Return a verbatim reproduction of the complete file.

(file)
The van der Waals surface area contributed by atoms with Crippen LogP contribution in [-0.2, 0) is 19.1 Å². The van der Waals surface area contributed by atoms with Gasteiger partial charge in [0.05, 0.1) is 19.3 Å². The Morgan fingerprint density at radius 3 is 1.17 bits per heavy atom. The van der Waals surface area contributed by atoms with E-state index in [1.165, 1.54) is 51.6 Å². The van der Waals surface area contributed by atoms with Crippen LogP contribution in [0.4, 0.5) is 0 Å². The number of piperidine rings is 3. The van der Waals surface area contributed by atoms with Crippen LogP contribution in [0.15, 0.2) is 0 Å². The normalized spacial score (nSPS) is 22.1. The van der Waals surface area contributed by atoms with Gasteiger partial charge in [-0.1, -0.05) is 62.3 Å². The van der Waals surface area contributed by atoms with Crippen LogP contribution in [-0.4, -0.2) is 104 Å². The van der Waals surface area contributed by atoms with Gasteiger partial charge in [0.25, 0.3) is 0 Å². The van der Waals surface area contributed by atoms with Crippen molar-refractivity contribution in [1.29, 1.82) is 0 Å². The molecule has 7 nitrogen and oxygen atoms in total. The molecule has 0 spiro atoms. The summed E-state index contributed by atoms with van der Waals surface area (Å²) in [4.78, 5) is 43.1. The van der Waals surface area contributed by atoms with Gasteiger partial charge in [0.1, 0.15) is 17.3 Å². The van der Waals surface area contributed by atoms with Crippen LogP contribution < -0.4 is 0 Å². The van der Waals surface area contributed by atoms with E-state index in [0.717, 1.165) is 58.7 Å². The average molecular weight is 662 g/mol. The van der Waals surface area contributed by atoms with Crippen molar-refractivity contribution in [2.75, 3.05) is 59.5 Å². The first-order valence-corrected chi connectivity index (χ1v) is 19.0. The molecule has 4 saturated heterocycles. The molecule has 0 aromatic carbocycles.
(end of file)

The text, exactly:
The van der Waals surface area contributed by atoms with Crippen LogP contribution in [-0.2, 0) is 19.1 Å². The van der Waals surface area contributed by atoms with Gasteiger partial charge in [0.05, 0.1) is 19.3 Å². The Morgan fingerprint density at radius 3 is 1.17 bits per heavy atom. The van der Waals surface area contributed by atoms with E-state index in [1.165, 1.54) is 51.6 Å². The van der Waals surface area contributed by atoms with Crippen LogP contribution in [0.4, 0.5) is 0 Å². The number of piperidine rings is 3. The van der Waals surface area contributed by atoms with Crippen LogP contribution in [0.15, 0.2) is 0 Å². The normalized spacial score (nSPS) is 22.1. The van der Waals surface area contributed by atoms with Gasteiger partial charge in [-0.1, -0.05) is 62.3 Å². The van der Waals surface area contributed by atoms with Crippen LogP contribution in [-0.4, -0.2) is 104 Å². The van der Waals surface area contributed by atoms with Gasteiger partial charge in [0.25, 0.3) is 0 Å². The van der Waals surface area contributed by atoms with Crippen molar-refractivity contribution in [1.29, 1.82) is 0 Å². The molecule has 7 nitrogen and oxygen atoms in total. The molecule has 0 spiro atoms. The summed E-state index contributed by atoms with van der Waals surface area (Å²) in [4.78, 5) is 43.1. The van der Waals surface area contributed by atoms with Gasteiger partial charge in [0.1, 0.15) is 17.3 Å². The van der Waals surface area contributed by atoms with Crippen LogP contribution < -0.4 is 0 Å². The van der Waals surface area contributed by atoms with E-state index in [0.717, 1.165) is 58.7 Å². The average molecular weight is 662 g/mol. The van der Waals surface area contributed by atoms with Crippen molar-refractivity contribution in [2.75, 3.05) is 59.5 Å². The first-order valence-corrected chi connectivity index (χ1v) is 19.0. The molecule has 4 saturated heterocycles. The molecule has 0 aromatic carbocycles.